Isaac Rosenberg – a Jewish poet, an English poet, a war poet, a painter-poet, a young poet, a great poet. Writers Elizabeth Cook and Anthony Rudolf explore his life and work, considering what he might have achieved had he not been killed in in the final months of World War One.
During the more than half a century since his earliest appearances in print, Anthony Rudolf has published many works in prose and verse, and also translated books, mainly poetry, from the French and other languages. As a literary essayist, he has written on authors as diverse as Balzac, Byron, Borges, George Oppen and several essays on Primo Levi. He has also written on the work of visual artists, including Paula Rego, R.B. Kitaj and Charlotte Salomon. In addition, he is a reviewer and obituarist and has contributed to Radio Three, Radio Four and — in English, French and Russian — the BBC World Service. Born in London in 1942, he still lives in the north-west of the city. His books include Jerzyk, a study of the diary of his second cousin, the youngest known suicide of the Holocaust.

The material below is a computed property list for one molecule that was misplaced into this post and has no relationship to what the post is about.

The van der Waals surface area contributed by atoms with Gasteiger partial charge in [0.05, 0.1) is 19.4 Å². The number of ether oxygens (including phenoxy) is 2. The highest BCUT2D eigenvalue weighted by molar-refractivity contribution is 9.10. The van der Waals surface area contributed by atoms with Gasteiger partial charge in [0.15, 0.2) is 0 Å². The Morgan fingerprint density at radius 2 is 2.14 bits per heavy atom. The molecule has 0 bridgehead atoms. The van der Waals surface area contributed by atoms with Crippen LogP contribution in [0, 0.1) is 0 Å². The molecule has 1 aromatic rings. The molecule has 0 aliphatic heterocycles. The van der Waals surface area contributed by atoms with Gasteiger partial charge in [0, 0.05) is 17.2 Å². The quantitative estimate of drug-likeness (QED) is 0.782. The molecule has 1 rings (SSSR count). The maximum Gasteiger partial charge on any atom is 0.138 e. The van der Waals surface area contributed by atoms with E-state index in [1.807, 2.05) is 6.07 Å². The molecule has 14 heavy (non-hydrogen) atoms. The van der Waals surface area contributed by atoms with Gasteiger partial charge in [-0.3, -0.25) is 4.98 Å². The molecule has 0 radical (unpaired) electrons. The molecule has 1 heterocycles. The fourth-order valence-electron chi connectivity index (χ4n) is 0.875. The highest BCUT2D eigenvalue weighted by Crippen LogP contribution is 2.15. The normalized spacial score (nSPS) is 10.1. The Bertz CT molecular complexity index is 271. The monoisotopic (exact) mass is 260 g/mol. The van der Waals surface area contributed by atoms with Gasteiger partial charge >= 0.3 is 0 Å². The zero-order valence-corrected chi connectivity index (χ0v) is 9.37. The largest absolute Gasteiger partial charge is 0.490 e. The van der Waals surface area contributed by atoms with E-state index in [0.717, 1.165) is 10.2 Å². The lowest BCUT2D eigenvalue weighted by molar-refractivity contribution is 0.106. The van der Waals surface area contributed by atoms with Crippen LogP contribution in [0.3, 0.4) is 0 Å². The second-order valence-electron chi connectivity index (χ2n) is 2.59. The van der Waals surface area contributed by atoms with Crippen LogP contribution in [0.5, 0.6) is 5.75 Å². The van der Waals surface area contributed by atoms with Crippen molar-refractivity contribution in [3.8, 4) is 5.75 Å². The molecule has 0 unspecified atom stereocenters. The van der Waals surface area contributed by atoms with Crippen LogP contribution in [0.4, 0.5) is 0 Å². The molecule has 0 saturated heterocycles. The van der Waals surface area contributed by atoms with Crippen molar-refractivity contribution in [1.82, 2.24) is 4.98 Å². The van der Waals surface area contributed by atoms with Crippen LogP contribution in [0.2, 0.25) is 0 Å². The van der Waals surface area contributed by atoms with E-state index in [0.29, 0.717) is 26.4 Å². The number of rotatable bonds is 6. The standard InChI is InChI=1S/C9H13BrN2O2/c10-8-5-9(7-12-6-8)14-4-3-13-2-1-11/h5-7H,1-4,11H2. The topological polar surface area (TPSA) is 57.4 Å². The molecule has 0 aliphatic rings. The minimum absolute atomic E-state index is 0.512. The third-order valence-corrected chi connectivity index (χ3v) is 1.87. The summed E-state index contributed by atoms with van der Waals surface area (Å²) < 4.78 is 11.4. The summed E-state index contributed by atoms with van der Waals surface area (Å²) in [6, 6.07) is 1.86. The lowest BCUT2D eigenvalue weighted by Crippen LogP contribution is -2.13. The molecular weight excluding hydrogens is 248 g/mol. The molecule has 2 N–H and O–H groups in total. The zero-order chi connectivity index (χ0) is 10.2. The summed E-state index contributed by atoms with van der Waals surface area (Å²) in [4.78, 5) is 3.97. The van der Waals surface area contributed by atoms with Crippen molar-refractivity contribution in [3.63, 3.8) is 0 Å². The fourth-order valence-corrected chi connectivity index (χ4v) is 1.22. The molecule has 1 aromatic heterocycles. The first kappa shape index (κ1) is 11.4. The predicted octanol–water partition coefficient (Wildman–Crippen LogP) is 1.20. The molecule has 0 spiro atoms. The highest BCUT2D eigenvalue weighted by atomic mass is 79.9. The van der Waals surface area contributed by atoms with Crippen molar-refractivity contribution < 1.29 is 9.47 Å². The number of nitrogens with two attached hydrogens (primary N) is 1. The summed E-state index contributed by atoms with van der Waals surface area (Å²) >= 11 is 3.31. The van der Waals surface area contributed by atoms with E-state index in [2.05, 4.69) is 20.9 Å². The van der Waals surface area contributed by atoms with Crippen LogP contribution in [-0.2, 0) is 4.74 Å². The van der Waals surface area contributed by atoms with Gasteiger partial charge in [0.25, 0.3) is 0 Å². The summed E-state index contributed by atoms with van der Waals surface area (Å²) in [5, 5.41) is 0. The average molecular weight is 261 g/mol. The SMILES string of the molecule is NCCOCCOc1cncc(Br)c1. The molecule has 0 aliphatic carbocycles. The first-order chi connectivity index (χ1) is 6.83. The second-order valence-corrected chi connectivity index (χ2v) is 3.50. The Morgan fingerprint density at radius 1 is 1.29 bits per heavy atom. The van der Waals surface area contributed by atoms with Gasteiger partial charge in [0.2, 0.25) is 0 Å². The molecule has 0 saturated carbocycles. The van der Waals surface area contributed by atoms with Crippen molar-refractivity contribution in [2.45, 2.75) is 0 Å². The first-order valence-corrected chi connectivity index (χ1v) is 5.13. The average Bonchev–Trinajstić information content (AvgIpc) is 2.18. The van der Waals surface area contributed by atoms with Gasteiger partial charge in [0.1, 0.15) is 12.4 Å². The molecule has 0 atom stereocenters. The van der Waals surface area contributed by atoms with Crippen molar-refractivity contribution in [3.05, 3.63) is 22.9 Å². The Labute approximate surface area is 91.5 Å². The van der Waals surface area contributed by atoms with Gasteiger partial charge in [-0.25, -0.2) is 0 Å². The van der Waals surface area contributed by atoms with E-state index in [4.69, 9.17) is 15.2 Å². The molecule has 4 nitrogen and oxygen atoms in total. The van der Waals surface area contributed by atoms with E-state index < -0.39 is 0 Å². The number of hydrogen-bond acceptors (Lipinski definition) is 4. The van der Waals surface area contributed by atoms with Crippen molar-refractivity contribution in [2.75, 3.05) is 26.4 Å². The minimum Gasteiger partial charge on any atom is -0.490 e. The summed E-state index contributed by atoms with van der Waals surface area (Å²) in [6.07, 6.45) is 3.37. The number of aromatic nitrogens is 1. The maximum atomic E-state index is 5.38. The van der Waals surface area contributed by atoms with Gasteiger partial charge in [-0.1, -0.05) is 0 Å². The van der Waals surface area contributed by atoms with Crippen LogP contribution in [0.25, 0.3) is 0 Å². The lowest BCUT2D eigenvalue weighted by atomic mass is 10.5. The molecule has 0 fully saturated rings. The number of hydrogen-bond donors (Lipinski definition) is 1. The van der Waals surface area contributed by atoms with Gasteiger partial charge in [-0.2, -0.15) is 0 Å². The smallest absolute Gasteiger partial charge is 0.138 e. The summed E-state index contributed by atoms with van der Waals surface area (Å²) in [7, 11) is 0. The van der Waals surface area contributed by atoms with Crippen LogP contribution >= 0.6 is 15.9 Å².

Elizabeth Cook is a poet, novelist, and scholar. Her most recent novel, Lux (Scribe), links the Scriptural story of David and Bathsheba with 16th century England and a translation of the Psalms. She has long lived in East London and in the 1980s led a successful campaign for a plaque commemorating Isaac Rosenberg to be installed outside the Whitechapel Gallery. She has written essays on Isaac Rosenberg for the London Review of Books and Stand Magazine (Spring 2022).